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What Interviewers Really Want to Hear When They Ask “What Can You Bring to the Company?”

“What can you bring to the company?” is an interview question that cuts to the core of what you’re doing in any job interview. The goal is simple: convince your interviewer that they want you to work there. And why does any employer want you to work for them?


“Hiring managers and interviewers are [interested] in one thing above all else: Can you add value to the company?” says Muse career coach and executive coach Ravi Raman.

When you’re interviewing for a job, of course, you care about what the job means for you, but interviews (and employment) are a two-way street.


When she interviewed candidates for IT and higher education positions, Muse career coach Tara Goodfellow, owner of Athena Consultants, asked this question to find out, “What's in it for me/the company?” Recruiters and hiring managers “want to see if you ‘get it’”—the “it” being what the person who gets hired for this role needs to accomplish. They want you to use this question to “connect the dots from your experience to the job requirements,” Goodfellow says.

So what sort of answer should you give? “Interviewers are looking for specificity, creativity, and authenticity,” Raman says. Make sure your answer is truthful and specific to the job and company you’re interviewing for—and not the same answer the interviewer has heard three times already.


How to Prepare Your Answer

The first thing you have to figure out before you can answer, “What can you bring to the company?” (and the narrower, “What can you bring to the team?”) is what the company (or team) wants and needs. Then you’ll try to show them you’re a match. Here’s how you can do that:

Do Your Research Take the time to do some research ahead of your interview to gain a deeper understanding of the job responsibilities and company culture, Goodfellow says. You want to figure out the main problems you’re being hired to solve and any areas where the company or team is struggling or constantly running into issues.

Your first stop for research will be the job posting. Are they looking for someone to wear many hats, help launch a specific new program, or analyze and report on large amounts of data quickly? Next, look at the company’s website and social media (and their Muse profile if they have one!).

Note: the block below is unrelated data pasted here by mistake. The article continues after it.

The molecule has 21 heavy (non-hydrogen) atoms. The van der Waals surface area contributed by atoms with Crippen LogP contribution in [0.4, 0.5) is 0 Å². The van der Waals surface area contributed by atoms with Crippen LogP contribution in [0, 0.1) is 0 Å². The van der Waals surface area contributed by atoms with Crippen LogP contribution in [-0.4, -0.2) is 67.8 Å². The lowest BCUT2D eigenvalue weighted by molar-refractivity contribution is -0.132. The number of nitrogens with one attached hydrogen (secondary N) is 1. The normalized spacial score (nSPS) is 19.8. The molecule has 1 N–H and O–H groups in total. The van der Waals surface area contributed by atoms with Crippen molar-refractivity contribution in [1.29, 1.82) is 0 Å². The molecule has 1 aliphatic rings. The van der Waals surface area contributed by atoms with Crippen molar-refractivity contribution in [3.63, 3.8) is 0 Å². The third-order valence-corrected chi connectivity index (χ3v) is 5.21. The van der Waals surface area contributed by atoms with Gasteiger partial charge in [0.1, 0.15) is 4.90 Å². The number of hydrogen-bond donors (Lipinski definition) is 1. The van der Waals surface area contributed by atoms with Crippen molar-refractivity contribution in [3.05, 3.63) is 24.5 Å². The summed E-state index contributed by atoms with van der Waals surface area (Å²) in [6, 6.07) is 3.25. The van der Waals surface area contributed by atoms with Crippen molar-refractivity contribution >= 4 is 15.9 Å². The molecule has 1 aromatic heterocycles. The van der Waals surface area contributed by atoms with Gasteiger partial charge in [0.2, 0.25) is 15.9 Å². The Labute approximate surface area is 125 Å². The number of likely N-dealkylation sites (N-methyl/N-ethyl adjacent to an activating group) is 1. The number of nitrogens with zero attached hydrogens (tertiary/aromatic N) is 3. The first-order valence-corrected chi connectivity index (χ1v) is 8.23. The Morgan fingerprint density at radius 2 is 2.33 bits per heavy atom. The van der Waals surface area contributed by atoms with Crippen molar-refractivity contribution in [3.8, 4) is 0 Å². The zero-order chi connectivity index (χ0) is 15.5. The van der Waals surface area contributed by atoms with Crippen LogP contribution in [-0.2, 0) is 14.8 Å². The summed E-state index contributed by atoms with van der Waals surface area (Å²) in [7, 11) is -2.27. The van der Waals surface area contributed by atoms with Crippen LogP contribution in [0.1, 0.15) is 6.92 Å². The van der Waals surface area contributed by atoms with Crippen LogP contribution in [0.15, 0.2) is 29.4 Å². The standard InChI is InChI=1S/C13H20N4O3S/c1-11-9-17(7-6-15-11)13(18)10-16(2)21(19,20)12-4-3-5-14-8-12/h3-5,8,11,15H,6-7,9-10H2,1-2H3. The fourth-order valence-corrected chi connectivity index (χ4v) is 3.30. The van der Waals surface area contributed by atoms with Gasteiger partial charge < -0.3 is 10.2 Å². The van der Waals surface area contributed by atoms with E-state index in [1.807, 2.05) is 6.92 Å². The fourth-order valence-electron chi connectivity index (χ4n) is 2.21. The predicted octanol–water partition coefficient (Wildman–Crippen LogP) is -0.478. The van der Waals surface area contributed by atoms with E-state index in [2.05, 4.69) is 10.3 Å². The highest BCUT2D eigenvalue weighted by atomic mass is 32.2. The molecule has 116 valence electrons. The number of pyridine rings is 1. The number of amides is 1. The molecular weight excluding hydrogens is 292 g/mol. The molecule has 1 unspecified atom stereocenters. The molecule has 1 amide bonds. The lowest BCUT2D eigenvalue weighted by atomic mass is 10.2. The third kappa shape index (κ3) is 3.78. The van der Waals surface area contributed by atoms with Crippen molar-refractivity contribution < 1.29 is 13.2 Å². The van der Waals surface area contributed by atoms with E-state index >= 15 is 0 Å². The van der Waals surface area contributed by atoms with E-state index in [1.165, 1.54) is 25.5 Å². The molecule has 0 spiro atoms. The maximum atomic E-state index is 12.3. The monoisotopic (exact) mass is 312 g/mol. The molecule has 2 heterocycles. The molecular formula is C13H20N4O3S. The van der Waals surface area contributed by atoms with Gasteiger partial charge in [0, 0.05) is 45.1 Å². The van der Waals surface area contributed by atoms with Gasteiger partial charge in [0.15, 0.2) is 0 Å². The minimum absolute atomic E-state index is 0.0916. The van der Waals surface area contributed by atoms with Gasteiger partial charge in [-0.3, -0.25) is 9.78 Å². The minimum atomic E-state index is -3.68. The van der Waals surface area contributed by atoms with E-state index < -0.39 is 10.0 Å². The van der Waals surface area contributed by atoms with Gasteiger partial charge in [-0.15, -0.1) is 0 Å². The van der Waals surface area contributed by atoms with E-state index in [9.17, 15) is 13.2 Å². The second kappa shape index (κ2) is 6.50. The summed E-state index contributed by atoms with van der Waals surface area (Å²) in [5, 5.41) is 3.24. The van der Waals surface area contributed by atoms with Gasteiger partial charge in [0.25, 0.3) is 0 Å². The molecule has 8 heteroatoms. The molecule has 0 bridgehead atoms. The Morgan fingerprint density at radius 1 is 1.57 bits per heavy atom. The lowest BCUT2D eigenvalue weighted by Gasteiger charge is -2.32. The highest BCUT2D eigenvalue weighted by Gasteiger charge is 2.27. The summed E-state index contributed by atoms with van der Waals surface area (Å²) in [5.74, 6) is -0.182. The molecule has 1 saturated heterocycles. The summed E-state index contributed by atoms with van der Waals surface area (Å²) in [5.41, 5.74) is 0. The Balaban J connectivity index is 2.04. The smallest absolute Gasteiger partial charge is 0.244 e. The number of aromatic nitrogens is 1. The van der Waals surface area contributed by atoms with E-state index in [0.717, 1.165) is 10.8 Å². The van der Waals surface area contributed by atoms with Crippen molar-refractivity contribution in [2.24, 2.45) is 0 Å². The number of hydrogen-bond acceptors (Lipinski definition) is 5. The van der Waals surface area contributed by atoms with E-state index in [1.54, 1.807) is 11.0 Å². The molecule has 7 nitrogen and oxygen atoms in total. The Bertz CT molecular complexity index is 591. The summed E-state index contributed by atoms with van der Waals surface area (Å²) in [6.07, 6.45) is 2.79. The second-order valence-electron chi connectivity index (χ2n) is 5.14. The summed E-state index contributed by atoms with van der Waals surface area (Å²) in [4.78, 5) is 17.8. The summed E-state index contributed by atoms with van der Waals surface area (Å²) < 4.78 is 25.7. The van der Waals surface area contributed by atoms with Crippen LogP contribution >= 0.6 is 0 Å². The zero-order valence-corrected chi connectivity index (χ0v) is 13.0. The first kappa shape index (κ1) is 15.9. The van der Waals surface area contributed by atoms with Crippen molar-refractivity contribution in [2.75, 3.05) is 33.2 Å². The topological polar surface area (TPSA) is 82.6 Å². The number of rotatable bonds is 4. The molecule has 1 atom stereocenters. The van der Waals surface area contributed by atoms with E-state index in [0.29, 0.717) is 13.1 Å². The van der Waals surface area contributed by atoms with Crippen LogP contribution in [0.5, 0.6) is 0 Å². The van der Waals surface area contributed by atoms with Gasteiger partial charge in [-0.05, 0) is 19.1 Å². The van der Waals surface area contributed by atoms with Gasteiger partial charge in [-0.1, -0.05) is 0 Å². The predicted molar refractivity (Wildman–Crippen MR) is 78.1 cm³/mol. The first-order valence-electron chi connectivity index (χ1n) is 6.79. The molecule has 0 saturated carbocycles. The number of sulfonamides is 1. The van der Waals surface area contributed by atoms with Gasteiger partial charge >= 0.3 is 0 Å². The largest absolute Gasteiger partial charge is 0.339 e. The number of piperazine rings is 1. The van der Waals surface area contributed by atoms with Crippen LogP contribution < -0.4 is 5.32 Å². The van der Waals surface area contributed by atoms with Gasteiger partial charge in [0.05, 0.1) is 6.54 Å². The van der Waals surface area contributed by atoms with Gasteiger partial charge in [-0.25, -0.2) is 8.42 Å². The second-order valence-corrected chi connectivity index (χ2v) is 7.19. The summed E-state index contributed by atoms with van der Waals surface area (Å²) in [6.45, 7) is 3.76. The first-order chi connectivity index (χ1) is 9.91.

Explore the mission and values of the company, Raman suggests. Does the company stress teamwork or innovation? Does the sales team you’d be joining have a strong sense of friendly competition? To dig deeper and get a sense beyond the image the company puts forward online, you might also conduct informational interviews with people already working at the company, Goodfellow says.

Listen Carefully If this isn’t your first-round interview with this company, you should also reflect on what was said in earlier interviews. Was there anything the hiring manager is particularly excited about a new hire working on? Did you learn about certain obstacles the company is facing? “What are the big problems that keep them up at night regarding their work?” Raman says.

Connect the Dots Once your research is completed, reflect on how your own skills, traits, and experiences line up with what the company needs and wants, and decide what you’re going to talk about in your answer. Focus on one or two things that make it clear you’ve done your research and that you’ve been listening, Goodfellow says. And be sure to “answer with the specific job in mind, not your general strengths.”

For example, if you’re being hired to help build a new back-end for their website, an employer probably wants to hear about your experience on a past company’s website rebuild rather than your talent as a cook. Or let’s say the interviewer implied that goals and processes might change quickly or it’s a role where you really need to hit the ground running. You might talk about your proven track record as a fast learner.


Or maybe it’s a startup or small company where you’ll have a lot of varied duties—in that case, talk about your skil